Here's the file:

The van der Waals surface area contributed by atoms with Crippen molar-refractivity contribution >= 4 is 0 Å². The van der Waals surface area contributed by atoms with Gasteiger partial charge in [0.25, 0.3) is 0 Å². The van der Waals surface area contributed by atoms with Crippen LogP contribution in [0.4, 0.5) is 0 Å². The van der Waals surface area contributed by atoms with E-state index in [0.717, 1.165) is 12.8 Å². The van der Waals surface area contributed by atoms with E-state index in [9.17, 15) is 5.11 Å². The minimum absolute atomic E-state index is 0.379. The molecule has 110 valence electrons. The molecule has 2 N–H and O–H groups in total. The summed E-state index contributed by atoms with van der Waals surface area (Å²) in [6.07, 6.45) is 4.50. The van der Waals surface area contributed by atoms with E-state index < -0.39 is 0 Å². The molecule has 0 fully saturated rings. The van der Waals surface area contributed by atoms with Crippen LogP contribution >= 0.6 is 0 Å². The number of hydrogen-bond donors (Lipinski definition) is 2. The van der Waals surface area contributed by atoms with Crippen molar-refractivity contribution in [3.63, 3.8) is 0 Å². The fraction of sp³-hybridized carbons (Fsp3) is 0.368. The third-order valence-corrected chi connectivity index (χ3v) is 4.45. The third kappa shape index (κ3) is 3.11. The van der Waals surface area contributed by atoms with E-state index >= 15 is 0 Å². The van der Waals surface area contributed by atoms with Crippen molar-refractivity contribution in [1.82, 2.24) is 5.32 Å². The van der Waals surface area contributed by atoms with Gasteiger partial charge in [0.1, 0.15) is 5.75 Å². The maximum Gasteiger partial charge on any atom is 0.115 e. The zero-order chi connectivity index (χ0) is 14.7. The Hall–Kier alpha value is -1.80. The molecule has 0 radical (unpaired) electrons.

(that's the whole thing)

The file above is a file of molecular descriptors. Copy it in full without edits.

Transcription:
The van der Waals surface area contributed by atoms with Crippen molar-refractivity contribution >= 4 is 0 Å². The van der Waals surface area contributed by atoms with Gasteiger partial charge in [0.25, 0.3) is 0 Å². The van der Waals surface area contributed by atoms with Crippen LogP contribution in [0.4, 0.5) is 0 Å². The van der Waals surface area contributed by atoms with E-state index in [0.717, 1.165) is 12.8 Å². The van der Waals surface area contributed by atoms with E-state index in [9.17, 15) is 5.11 Å². The minimum absolute atomic E-state index is 0.379. The molecule has 110 valence electrons. The molecule has 2 N–H and O–H groups in total. The summed E-state index contributed by atoms with van der Waals surface area (Å²) in [6.07, 6.45) is 4.50. The van der Waals surface area contributed by atoms with E-state index < -0.39 is 0 Å². The molecule has 0 fully saturated rings. The van der Waals surface area contributed by atoms with Crippen LogP contribution >= 0.6 is 0 Å². The number of hydrogen-bond donors (Lipinski definition) is 2. The van der Waals surface area contributed by atoms with Crippen molar-refractivity contribution in [3.63, 3.8) is 0 Å². The fraction of sp³-hybridized carbons (Fsp3) is 0.368. The third-order valence-corrected chi connectivity index (χ3v) is 4.45. The third kappa shape index (κ3) is 3.11. The van der Waals surface area contributed by atoms with E-state index >= 15 is 0 Å². The van der Waals surface area contributed by atoms with Crippen molar-refractivity contribution in [1.82, 2.24) is 5.32 Å². The van der Waals surface area contributed by atoms with Gasteiger partial charge in [0.1, 0.15) is 5.75 Å². The maximum Gasteiger partial charge on any atom is 0.115 e. The zero-order chi connectivity index (χ0) is 14.7. The Hall–Kier alpha value is -1.80. The molecule has 0 radical (unpaired) electrons.